Before You Adopt
Owning a pet is a commitment requiring an investment of time, patience and money. A hasty decision to adopt a pet, when one has not considered all the responsibilities and logistics, can lead to unfortunate situations for both pet and owner. Please take some time to think about the following questions and discuss them with all members of your household. We also require completion of a pre-adoption application.
What does it mean to adopt?
When dogs and cats arrive at our Centre, we view them as having been rescued. They are now safe. They have shelter, food and veterinary care. We are a no kill, no cage facility, and due to our small size, we can give lots of one-on-one attention to our furry residents. Our staff spoil our residents, and they receive the best care possible. When you choose to adopt, you are making the choice to continue to provide the same level of care that our animals receive here. Taking on a furry companion can be a big responsibility financially and can drastically alter your lifestyle. Remember, if it's not the right time for you, our cats and dogs will continue to be extremely well cared for with us - they've already been rescued!
Can you afford to have this pet?
If you are adopting a pet, it may require two additional vaccines at monthly intervals that will cost up to $100. Following initial vaccinations, your pet will need annual vaccinations and examinations. You will also have costs associated with feeding your pet. On average, a cat will cost about $200 a year to feed whereas the average 50 lb. dog will eat about $600 worth of food every year. Don’t forget to factor in other potential costs such as toys, food dishes, scratching posts, cat litter, leashes, collars, grooming fees, kennel fees, and town licenses. You should also have money set aside in an emergency fund (or pay monthly for pet insurance) for the unanticipated veterinary needs. Even a basic ear infection or bite wound/scratch will cost $90 or more. More serious conditions that require hospitalization, surgery or intensive treatment quickly run into the hundreds or thousands of dollars. You should not adopt a pet if you will be unable or unwilling to meet these unforeseen costs. If finances are tight and your pet is facing a medical emergency, click here for resources that may be available to you.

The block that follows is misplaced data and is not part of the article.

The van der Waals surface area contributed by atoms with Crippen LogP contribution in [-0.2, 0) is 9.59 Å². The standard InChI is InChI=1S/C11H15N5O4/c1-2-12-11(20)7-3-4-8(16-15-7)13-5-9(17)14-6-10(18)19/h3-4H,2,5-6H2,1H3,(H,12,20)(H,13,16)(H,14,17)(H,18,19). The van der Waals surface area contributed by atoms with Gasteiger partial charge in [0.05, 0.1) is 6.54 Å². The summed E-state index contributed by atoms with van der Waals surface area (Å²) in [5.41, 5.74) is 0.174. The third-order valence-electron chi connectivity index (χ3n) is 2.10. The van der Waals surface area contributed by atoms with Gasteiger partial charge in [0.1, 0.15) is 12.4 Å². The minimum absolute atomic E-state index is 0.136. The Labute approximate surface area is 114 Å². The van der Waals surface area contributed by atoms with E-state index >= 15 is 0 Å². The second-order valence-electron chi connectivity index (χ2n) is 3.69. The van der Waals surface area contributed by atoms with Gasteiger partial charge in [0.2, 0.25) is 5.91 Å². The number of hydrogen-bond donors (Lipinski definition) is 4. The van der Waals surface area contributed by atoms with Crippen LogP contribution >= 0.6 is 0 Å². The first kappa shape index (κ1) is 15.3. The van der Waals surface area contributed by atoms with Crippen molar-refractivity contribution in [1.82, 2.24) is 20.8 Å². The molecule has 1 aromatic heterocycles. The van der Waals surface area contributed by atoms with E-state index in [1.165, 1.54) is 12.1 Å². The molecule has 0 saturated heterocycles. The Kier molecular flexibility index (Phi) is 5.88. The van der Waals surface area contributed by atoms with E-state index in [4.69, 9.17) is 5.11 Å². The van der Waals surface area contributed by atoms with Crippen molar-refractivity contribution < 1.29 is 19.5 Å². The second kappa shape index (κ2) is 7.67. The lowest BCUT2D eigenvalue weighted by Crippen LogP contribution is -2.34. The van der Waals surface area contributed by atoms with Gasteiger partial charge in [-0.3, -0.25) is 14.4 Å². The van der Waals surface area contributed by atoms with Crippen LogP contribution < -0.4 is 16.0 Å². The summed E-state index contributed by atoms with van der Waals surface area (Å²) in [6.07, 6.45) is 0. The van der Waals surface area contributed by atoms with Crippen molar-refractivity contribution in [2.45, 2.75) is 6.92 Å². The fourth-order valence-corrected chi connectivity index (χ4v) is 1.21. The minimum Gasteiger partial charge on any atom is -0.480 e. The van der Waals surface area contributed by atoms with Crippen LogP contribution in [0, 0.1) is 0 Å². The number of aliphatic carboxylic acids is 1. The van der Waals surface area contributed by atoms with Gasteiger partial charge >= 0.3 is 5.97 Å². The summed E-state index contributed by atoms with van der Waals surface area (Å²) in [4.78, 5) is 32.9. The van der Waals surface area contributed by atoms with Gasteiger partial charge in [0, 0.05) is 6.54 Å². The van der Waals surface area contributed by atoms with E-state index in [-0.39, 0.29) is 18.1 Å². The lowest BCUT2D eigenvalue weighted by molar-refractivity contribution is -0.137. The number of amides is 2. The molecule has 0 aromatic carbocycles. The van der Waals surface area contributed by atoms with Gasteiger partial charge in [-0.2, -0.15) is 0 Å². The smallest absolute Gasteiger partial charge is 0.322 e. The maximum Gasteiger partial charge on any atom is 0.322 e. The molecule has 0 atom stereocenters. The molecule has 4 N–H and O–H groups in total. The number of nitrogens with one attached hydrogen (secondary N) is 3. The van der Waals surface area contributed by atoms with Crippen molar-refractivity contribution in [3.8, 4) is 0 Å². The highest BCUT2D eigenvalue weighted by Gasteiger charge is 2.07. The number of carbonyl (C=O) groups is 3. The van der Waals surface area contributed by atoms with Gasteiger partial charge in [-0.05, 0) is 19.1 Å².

Is this the right type of pet for you?
Make sure you have a living arrangement and lifestyle that is appropriate for the pet you are adopting. Adopting a large, high energy dog when you live in small condo with no yard may not be fair to the dog. If you are away at work for long periods of time during the day, a cat might be a better option than a dog. If you travel a lot, you should make sure you have pet sitters, boarding facilities (which can be expensive) or friends that will take care of your pet.
Are you in rental accommodation or staff housing?
Check with your landlord and make sure you are allowed to have a pet. If you are in a place that allows pets, how secure are you in that location? Finding a new place to live when you have pets can be very difficult.
Do you have enough time for your new pet?
In general, adult dogs or cats require less of your time than puppies and kittens; however you will still need to take them out for daily exercise and you may also need 20 minutes a day for obedience training, time to socialize with other dogs and people, for grooming, bathing, etc. Cats may not need to be walked and may not require any training, but they do need some play and exercise time too.
This information has been designed to trigger a little bit of soul searching on your part. We know how easy it is to see a rescued animal and to immediately want to take that animal home. Remember this is a long term commitment you are making. Many cats and small dogs live well into their teens. All we ask is that you take some time to consider the questions above and make sure that this is the right pet, at the right time for you and your family!